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Asking the “Powerful Question”: A Leader’s Most Important Skill

February 10, 2016

In today’s fast-paced world of long-term care — fueled by competing priorities, rules, and regulations; more work than time; and the breakneck speed of technology — leaders have a ready supply of quick fixes and fast answers that allow them to get through their day. Workers regularly approach leaders to present a problem, and without hesitation the leader solves the problem, provides the answer, and sends them on their way. The status quo is preserved: The manager is clearly in charge and the worker’s potential insight and creative thinking remains tightly locked down.

And yet, the most valuable thing a leader can do in that moment is to pull back from solving the problem and ask the right question — a powerful question. Powerful questions can unlock creative thought and engage the critical-thinking ability of the person being questioned. Using open-ended language, powerful questions challenge the person to stop and think of the possibilities in a deep and meaningful way that engages their problem-solving skills.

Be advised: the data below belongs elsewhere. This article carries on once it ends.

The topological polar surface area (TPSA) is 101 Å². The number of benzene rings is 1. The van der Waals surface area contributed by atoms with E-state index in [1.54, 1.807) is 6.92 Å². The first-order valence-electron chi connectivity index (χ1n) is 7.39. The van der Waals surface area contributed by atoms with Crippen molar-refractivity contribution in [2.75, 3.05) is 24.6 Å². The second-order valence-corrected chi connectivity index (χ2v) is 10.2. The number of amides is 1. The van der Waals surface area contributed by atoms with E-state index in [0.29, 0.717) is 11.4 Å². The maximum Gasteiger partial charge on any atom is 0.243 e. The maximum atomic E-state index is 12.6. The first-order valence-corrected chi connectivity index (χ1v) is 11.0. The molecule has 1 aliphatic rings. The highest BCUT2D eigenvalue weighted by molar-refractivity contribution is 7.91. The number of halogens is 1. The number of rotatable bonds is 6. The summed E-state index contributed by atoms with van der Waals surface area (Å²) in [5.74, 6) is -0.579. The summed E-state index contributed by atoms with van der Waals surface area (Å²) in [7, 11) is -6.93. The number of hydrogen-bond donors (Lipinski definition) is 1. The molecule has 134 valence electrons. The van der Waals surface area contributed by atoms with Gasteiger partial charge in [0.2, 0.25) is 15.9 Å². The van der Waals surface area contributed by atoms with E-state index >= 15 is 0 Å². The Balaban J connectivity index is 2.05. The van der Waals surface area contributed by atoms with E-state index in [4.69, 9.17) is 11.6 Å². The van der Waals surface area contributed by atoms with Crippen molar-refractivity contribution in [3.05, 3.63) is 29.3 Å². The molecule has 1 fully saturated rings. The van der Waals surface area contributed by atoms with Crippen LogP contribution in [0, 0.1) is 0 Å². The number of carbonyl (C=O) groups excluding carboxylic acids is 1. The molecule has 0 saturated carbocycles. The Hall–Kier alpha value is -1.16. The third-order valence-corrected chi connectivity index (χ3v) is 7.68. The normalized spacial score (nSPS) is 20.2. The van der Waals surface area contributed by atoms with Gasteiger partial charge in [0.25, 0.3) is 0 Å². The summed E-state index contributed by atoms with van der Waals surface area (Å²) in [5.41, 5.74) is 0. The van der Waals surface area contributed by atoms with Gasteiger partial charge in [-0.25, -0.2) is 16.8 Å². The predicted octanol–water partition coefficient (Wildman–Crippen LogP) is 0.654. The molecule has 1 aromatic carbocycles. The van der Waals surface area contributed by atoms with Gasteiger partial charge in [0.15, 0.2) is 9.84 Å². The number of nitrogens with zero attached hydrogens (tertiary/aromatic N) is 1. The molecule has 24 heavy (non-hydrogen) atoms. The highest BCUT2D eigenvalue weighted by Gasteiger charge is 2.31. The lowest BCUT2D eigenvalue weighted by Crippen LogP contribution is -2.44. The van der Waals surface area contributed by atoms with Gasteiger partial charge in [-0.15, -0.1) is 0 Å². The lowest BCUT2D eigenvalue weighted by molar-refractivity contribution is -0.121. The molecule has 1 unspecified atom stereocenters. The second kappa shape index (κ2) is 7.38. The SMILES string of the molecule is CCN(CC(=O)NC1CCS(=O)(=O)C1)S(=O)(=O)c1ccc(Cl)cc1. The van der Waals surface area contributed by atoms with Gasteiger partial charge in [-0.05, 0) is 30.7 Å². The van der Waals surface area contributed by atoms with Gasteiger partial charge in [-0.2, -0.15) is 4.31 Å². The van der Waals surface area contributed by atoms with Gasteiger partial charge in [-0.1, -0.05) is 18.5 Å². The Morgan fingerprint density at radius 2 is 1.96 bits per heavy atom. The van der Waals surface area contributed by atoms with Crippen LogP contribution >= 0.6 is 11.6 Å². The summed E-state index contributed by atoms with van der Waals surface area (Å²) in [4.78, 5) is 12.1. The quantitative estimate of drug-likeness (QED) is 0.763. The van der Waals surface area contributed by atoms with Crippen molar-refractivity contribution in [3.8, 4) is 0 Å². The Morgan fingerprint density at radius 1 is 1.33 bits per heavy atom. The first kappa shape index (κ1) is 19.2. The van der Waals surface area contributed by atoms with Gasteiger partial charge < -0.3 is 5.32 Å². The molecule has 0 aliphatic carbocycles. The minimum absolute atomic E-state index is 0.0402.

I am reminded of a meeting with the leadership team of an organization that was developing their own household model. The implementation team was asked, “How will we ensure the workers we hire will act in a way that is consistent with the values of the model we have created?” It’s a question that could easily have been addressed by the HR department without regard for other people’s thoughts or ideas.

Instead, the HR Director facilitated a meeting involving people from across the departments in the organization and asked that powerful question. As a result, they developed a behavior-based interviewing process that reflected the values of their model — and could later boast of a very low turnover in the households.

The regular practice of asking the powerful question is a manager’s most valuable skill. This practice assumes the underlying belief that people are naturally creative, resourceful, and whole and that you as the leader might not have the answer or the best idea. To lead with the full force of the greatness of your workforce, leaders need to employ their coaching skills; they need to pull back from problem solving; ask the powerful question; and then listen with full attention, curiosity, and belief that the worker has valuable insight to share.

— by Cean Eppelheimer, PHI Organizational Change Consultant

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